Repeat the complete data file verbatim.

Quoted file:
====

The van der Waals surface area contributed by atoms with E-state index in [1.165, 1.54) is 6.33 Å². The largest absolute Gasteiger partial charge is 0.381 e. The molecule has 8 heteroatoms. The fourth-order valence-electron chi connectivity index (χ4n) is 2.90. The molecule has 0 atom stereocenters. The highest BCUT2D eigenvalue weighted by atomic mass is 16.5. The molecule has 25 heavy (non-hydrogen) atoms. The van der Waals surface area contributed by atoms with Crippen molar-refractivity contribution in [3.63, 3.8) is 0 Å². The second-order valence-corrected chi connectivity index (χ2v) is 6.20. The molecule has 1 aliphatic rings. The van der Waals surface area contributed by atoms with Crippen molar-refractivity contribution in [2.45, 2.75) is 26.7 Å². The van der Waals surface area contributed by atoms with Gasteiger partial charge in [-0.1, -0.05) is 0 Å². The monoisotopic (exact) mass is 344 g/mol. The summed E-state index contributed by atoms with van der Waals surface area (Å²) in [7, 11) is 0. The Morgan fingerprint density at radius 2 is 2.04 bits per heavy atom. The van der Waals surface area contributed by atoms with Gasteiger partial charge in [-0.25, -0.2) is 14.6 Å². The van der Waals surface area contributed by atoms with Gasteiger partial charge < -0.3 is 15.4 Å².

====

The van der Waals surface area contributed by atoms with E-state index in [1.165, 1.54) is 6.33 Å². The largest absolute Gasteiger partial charge is 0.381 e. The molecule has 8 heteroatoms. The fourth-order valence-electron chi connectivity index (χ4n) is 2.90. The molecule has 0 atom stereocenters. The highest BCUT2D eigenvalue weighted by atomic mass is 16.5. The molecule has 25 heavy (non-hydrogen) atoms. The van der Waals surface area contributed by atoms with Crippen molar-refractivity contribution in [3.63, 3.8) is 0 Å². The second-order valence-corrected chi connectivity index (χ2v) is 6.20. The molecule has 1 aliphatic rings. The van der Waals surface area contributed by atoms with Crippen molar-refractivity contribution in [2.45, 2.75) is 26.7 Å². The van der Waals surface area contributed by atoms with Gasteiger partial charge in [-0.1, -0.05) is 0 Å². The monoisotopic (exact) mass is 344 g/mol. The summed E-state index contributed by atoms with van der Waals surface area (Å²) in [7, 11) is 0. The Morgan fingerprint density at radius 2 is 2.04 bits per heavy atom. The van der Waals surface area contributed by atoms with Gasteiger partial charge in [-0.25, -0.2) is 14.6 Å². The van der Waals surface area contributed by atoms with Gasteiger partial charge < -0.3 is 15.4 Å².